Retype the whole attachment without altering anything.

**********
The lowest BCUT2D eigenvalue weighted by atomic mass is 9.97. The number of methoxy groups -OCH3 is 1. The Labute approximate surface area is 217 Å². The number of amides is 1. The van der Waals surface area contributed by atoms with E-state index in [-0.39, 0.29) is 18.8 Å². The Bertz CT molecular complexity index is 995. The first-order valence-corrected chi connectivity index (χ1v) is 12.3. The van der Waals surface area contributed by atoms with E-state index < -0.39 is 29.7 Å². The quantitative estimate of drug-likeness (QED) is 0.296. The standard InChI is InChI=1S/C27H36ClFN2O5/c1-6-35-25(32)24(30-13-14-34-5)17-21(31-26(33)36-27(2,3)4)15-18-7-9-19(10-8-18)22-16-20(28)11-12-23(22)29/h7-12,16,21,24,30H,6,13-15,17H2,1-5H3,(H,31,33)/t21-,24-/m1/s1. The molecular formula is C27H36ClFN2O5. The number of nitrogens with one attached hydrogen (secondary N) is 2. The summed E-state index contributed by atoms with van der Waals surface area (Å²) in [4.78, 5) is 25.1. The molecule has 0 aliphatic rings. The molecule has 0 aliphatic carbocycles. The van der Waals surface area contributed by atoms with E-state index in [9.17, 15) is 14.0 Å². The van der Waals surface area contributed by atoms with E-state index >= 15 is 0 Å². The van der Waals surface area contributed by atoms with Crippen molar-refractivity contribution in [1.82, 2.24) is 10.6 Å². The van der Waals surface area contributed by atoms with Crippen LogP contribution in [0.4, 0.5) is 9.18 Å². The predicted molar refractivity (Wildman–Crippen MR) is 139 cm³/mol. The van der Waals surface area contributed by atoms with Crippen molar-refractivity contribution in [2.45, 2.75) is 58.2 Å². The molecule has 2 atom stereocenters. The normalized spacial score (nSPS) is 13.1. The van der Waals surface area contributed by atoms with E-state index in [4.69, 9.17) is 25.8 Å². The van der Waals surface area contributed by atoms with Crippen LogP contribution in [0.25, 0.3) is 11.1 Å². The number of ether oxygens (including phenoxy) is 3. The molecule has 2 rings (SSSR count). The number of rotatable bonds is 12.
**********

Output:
The lowest BCUT2D eigenvalue weighted by atomic mass is 9.97. The number of methoxy groups -OCH3 is 1. The Labute approximate surface area is 217 Å². The number of amides is 1. The van der Waals surface area contributed by atoms with E-state index in [-0.39, 0.29) is 18.8 Å². The Bertz CT molecular complexity index is 995. The first-order valence-corrected chi connectivity index (χ1v) is 12.3. The van der Waals surface area contributed by atoms with E-state index < -0.39 is 29.7 Å². The quantitative estimate of drug-likeness (QED) is 0.296. The standard InChI is InChI=1S/C27H36ClFN2O5/c1-6-35-25(32)24(30-13-14-34-5)17-21(31-26(33)36-27(2,3)4)15-18-7-9-19(10-8-18)22-16-20(28)11-12-23(22)29/h7-12,16,21,24,30H,6,13-15,17H2,1-5H3,(H,31,33)/t21-,24-/m1/s1. The molecular formula is C27H36ClFN2O5. The number of nitrogens with one attached hydrogen (secondary N) is 2. The summed E-state index contributed by atoms with van der Waals surface area (Å²) in [4.78, 5) is 25.1. The molecule has 0 aliphatic rings. The molecule has 0 aliphatic carbocycles. The van der Waals surface area contributed by atoms with E-state index in [9.17, 15) is 14.0 Å². The van der Waals surface area contributed by atoms with E-state index >= 15 is 0 Å². The van der Waals surface area contributed by atoms with Crippen molar-refractivity contribution in [1.82, 2.24) is 10.6 Å². The van der Waals surface area contributed by atoms with Crippen LogP contribution in [0.4, 0.5) is 9.18 Å². The predicted molar refractivity (Wildman–Crippen MR) is 139 cm³/mol. The van der Waals surface area contributed by atoms with Crippen molar-refractivity contribution in [2.45, 2.75) is 58.2 Å². The molecule has 2 atom stereocenters. The normalized spacial score (nSPS) is 13.1. The van der Waals surface area contributed by atoms with E-state index in [4.69, 9.17) is 25.8 Å². The van der Waals surface area contributed by atoms with Crippen LogP contribution in [0.25, 0.3) is 11.1 Å². The number of ether oxygens (including phenoxy) is 3. The molecule has 2 rings (SSSR count). The number of rotatable bonds is 12.